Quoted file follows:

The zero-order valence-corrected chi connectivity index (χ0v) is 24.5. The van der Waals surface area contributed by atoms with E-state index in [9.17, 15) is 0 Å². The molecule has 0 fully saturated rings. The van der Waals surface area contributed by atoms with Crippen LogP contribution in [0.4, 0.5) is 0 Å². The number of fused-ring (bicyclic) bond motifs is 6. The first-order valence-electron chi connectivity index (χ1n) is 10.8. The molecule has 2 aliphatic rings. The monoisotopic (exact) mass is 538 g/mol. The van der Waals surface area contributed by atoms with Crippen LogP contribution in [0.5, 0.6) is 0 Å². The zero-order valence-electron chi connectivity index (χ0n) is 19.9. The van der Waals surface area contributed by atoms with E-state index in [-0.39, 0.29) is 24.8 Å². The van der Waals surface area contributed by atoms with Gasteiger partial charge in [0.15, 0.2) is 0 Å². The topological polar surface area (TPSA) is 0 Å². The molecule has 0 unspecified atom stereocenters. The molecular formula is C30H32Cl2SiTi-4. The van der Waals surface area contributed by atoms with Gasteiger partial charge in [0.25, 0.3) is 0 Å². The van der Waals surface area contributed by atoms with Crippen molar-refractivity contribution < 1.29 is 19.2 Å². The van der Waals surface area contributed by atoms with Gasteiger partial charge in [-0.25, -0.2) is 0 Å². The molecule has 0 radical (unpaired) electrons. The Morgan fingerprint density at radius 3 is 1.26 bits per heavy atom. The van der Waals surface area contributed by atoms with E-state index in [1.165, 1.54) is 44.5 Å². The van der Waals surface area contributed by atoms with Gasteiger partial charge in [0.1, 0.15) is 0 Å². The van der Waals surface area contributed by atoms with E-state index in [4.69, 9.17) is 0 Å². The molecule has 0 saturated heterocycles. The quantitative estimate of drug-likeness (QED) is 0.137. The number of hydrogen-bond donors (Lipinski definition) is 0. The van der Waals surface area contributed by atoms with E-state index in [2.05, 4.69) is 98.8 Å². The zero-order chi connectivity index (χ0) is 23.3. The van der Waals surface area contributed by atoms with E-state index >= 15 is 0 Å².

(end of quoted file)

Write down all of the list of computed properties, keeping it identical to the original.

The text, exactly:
The zero-order valence-corrected chi connectivity index (χ0v) is 24.5. The van der Waals surface area contributed by atoms with E-state index in [9.17, 15) is 0 Å². The molecule has 0 fully saturated rings. The van der Waals surface area contributed by atoms with Crippen LogP contribution in [0.4, 0.5) is 0 Å². The number of fused-ring (bicyclic) bond motifs is 6. The first-order valence-electron chi connectivity index (χ1n) is 10.8. The molecule has 2 aliphatic rings. The monoisotopic (exact) mass is 538 g/mol. The van der Waals surface area contributed by atoms with Crippen LogP contribution in [0.5, 0.6) is 0 Å². The zero-order valence-electron chi connectivity index (χ0n) is 19.9. The van der Waals surface area contributed by atoms with E-state index in [-0.39, 0.29) is 24.8 Å². The van der Waals surface area contributed by atoms with Gasteiger partial charge in [0.15, 0.2) is 0 Å². The topological polar surface area (TPSA) is 0 Å². The molecule has 0 unspecified atom stereocenters. The molecular formula is C30H32Cl2SiTi-4. The van der Waals surface area contributed by atoms with Gasteiger partial charge in [0.25, 0.3) is 0 Å². The van der Waals surface area contributed by atoms with Crippen molar-refractivity contribution < 1.29 is 19.2 Å². The van der Waals surface area contributed by atoms with Gasteiger partial charge in [-0.25, -0.2) is 0 Å². The molecule has 0 radical (unpaired) electrons. The Morgan fingerprint density at radius 3 is 1.26 bits per heavy atom. The van der Waals surface area contributed by atoms with E-state index in [1.165, 1.54) is 44.5 Å². The van der Waals surface area contributed by atoms with Gasteiger partial charge in [0.1, 0.15) is 0 Å². The van der Waals surface area contributed by atoms with E-state index in [4.69, 9.17) is 0 Å². The molecule has 0 saturated heterocycles. The quantitative estimate of drug-likeness (QED) is 0.137. The number of hydrogen-bond donors (Lipinski definition) is 0. The van der Waals surface area contributed by atoms with E-state index in [2.05, 4.69) is 98.8 Å². The zero-order chi connectivity index (χ0) is 23.3. The van der Waals surface area contributed by atoms with E-state index >= 15 is 0 Å².